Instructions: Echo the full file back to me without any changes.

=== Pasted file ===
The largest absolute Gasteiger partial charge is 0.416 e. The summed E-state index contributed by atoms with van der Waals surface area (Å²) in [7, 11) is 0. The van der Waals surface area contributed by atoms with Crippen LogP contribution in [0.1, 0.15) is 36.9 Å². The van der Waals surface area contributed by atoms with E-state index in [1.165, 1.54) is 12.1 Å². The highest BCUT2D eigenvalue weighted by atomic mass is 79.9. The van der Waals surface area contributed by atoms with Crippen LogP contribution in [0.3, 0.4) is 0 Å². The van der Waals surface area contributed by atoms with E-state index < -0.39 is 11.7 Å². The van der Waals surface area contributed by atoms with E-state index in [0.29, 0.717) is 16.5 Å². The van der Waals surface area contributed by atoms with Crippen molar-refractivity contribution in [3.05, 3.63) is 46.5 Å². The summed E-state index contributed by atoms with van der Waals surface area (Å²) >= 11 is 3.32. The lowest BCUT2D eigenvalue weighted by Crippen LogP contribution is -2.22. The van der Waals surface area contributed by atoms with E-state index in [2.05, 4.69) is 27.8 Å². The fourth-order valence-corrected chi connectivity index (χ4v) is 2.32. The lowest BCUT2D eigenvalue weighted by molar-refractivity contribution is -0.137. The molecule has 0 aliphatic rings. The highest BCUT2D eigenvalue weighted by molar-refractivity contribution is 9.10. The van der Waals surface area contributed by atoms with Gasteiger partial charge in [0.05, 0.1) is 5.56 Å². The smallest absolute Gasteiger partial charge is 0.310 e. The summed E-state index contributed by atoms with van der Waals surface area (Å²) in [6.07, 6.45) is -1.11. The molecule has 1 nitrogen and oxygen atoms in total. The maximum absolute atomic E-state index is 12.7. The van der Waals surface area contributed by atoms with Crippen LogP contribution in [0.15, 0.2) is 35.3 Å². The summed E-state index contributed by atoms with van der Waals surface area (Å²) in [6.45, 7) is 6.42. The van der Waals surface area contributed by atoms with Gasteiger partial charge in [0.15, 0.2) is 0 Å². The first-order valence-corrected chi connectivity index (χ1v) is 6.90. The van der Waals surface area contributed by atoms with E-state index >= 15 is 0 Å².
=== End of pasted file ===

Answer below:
The largest absolute Gasteiger partial charge is 0.416 e. The summed E-state index contributed by atoms with van der Waals surface area (Å²) in [7, 11) is 0. The van der Waals surface area contributed by atoms with Crippen LogP contribution in [0.1, 0.15) is 36.9 Å². The van der Waals surface area contributed by atoms with E-state index in [1.165, 1.54) is 12.1 Å². The highest BCUT2D eigenvalue weighted by atomic mass is 79.9. The van der Waals surface area contributed by atoms with Crippen LogP contribution in [0.3, 0.4) is 0 Å². The van der Waals surface area contributed by atoms with E-state index < -0.39 is 11.7 Å². The van der Waals surface area contributed by atoms with E-state index in [0.29, 0.717) is 16.5 Å². The van der Waals surface area contributed by atoms with Crippen molar-refractivity contribution in [3.05, 3.63) is 46.5 Å². The summed E-state index contributed by atoms with van der Waals surface area (Å²) >= 11 is 3.32. The lowest BCUT2D eigenvalue weighted by Crippen LogP contribution is -2.22. The van der Waals surface area contributed by atoms with E-state index in [2.05, 4.69) is 27.8 Å². The fourth-order valence-corrected chi connectivity index (χ4v) is 2.32. The lowest BCUT2D eigenvalue weighted by molar-refractivity contribution is -0.137. The molecule has 0 aliphatic rings. The highest BCUT2D eigenvalue weighted by molar-refractivity contribution is 9.10. The van der Waals surface area contributed by atoms with Gasteiger partial charge in [0.05, 0.1) is 5.56 Å². The smallest absolute Gasteiger partial charge is 0.310 e. The summed E-state index contributed by atoms with van der Waals surface area (Å²) in [6.07, 6.45) is -1.11. The molecule has 1 nitrogen and oxygen atoms in total. The maximum absolute atomic E-state index is 12.7. The van der Waals surface area contributed by atoms with Crippen LogP contribution in [0.15, 0.2) is 35.3 Å². The summed E-state index contributed by atoms with van der Waals surface area (Å²) in [6.45, 7) is 6.42. The van der Waals surface area contributed by atoms with Gasteiger partial charge in [0.15, 0.2) is 0 Å². The first-order valence-corrected chi connectivity index (χ1v) is 6.90. The van der Waals surface area contributed by atoms with E-state index >= 15 is 0 Å².